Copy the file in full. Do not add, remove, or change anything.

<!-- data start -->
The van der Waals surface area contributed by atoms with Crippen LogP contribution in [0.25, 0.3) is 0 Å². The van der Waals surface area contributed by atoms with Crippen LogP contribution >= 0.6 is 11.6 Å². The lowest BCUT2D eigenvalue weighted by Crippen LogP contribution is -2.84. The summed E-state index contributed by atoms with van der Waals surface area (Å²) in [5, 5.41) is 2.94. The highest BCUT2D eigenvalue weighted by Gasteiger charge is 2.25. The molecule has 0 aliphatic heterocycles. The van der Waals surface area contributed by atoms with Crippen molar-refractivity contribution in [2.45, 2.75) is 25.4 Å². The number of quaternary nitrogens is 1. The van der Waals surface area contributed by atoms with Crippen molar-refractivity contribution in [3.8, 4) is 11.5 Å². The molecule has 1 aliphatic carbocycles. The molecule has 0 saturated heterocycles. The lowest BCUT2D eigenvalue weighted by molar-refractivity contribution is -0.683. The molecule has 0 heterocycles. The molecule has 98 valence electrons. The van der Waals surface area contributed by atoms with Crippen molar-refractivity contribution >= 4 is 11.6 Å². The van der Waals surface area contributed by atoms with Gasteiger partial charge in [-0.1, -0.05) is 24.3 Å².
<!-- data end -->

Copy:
The van der Waals surface area contributed by atoms with Crippen LogP contribution in [0.25, 0.3) is 0 Å². The van der Waals surface area contributed by atoms with Crippen LogP contribution >= 0.6 is 11.6 Å². The lowest BCUT2D eigenvalue weighted by Crippen LogP contribution is -2.84. The summed E-state index contributed by atoms with van der Waals surface area (Å²) in [5, 5.41) is 2.94. The highest BCUT2D eigenvalue weighted by Gasteiger charge is 2.25. The molecule has 0 aliphatic heterocycles. The van der Waals surface area contributed by atoms with Crippen molar-refractivity contribution in [2.45, 2.75) is 25.4 Å². The number of quaternary nitrogens is 1. The van der Waals surface area contributed by atoms with Crippen molar-refractivity contribution in [3.8, 4) is 11.5 Å². The molecule has 1 aliphatic carbocycles. The molecule has 0 saturated heterocycles. The lowest BCUT2D eigenvalue weighted by molar-refractivity contribution is -0.683. The molecule has 0 heterocycles. The molecule has 98 valence electrons. The van der Waals surface area contributed by atoms with Crippen molar-refractivity contribution >= 4 is 11.6 Å². The van der Waals surface area contributed by atoms with Gasteiger partial charge in [-0.1, -0.05) is 24.3 Å².